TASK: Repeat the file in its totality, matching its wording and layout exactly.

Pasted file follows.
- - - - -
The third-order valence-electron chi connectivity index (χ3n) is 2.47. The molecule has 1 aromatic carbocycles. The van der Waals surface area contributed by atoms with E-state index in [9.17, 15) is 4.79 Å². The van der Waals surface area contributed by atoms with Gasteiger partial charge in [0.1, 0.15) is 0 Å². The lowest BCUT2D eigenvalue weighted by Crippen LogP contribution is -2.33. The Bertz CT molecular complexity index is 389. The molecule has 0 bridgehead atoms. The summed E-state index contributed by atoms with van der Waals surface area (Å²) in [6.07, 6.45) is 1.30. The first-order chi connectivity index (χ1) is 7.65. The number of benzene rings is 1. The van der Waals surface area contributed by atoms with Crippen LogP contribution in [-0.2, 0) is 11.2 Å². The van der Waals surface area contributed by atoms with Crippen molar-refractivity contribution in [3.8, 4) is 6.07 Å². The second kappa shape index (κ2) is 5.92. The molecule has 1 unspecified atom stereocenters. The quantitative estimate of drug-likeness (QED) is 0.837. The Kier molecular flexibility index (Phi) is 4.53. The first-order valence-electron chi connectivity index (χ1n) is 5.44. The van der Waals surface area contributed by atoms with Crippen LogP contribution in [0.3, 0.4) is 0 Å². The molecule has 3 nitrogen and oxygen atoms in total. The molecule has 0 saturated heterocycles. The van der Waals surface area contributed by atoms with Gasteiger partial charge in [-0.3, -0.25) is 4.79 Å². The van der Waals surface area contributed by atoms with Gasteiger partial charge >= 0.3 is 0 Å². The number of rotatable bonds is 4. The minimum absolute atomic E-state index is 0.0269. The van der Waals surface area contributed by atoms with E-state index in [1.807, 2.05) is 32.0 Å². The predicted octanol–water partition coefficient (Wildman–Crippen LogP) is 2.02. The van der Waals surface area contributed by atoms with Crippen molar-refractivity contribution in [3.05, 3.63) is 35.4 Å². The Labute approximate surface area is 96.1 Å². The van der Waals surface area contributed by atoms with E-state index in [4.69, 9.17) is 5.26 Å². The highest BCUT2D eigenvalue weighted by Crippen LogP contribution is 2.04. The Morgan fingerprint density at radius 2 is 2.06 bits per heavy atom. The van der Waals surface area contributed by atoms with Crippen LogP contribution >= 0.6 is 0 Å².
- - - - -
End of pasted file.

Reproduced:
The third-order valence-electron chi connectivity index (χ3n) is 2.47. The molecule has 1 aromatic carbocycles. The van der Waals surface area contributed by atoms with E-state index in [9.17, 15) is 4.79 Å². The van der Waals surface area contributed by atoms with Gasteiger partial charge in [0.1, 0.15) is 0 Å². The lowest BCUT2D eigenvalue weighted by Crippen LogP contribution is -2.33. The Bertz CT molecular complexity index is 389. The molecule has 0 bridgehead atoms. The summed E-state index contributed by atoms with van der Waals surface area (Å²) in [6.07, 6.45) is 1.30. The first-order chi connectivity index (χ1) is 7.65. The number of benzene rings is 1. The van der Waals surface area contributed by atoms with Crippen LogP contribution in [-0.2, 0) is 11.2 Å². The van der Waals surface area contributed by atoms with Crippen molar-refractivity contribution in [3.8, 4) is 6.07 Å². The second kappa shape index (κ2) is 5.92. The molecule has 1 unspecified atom stereocenters. The quantitative estimate of drug-likeness (QED) is 0.837. The Kier molecular flexibility index (Phi) is 4.53. The first-order valence-electron chi connectivity index (χ1n) is 5.44. The van der Waals surface area contributed by atoms with Crippen LogP contribution in [0.3, 0.4) is 0 Å². The molecule has 3 nitrogen and oxygen atoms in total. The molecule has 0 saturated heterocycles. The van der Waals surface area contributed by atoms with Gasteiger partial charge in [-0.3, -0.25) is 4.79 Å². The van der Waals surface area contributed by atoms with Gasteiger partial charge >= 0.3 is 0 Å². The number of rotatable bonds is 4. The minimum absolute atomic E-state index is 0.0269. The van der Waals surface area contributed by atoms with E-state index in [1.807, 2.05) is 32.0 Å². The predicted octanol–water partition coefficient (Wildman–Crippen LogP) is 2.02. The van der Waals surface area contributed by atoms with Crippen molar-refractivity contribution in [3.05, 3.63) is 35.4 Å². The Labute approximate surface area is 96.1 Å². The van der Waals surface area contributed by atoms with E-state index in [4.69, 9.17) is 5.26 Å². The highest BCUT2D eigenvalue weighted by Crippen LogP contribution is 2.04. The Morgan fingerprint density at radius 2 is 2.06 bits per heavy atom. The van der Waals surface area contributed by atoms with Crippen LogP contribution >= 0.6 is 0 Å².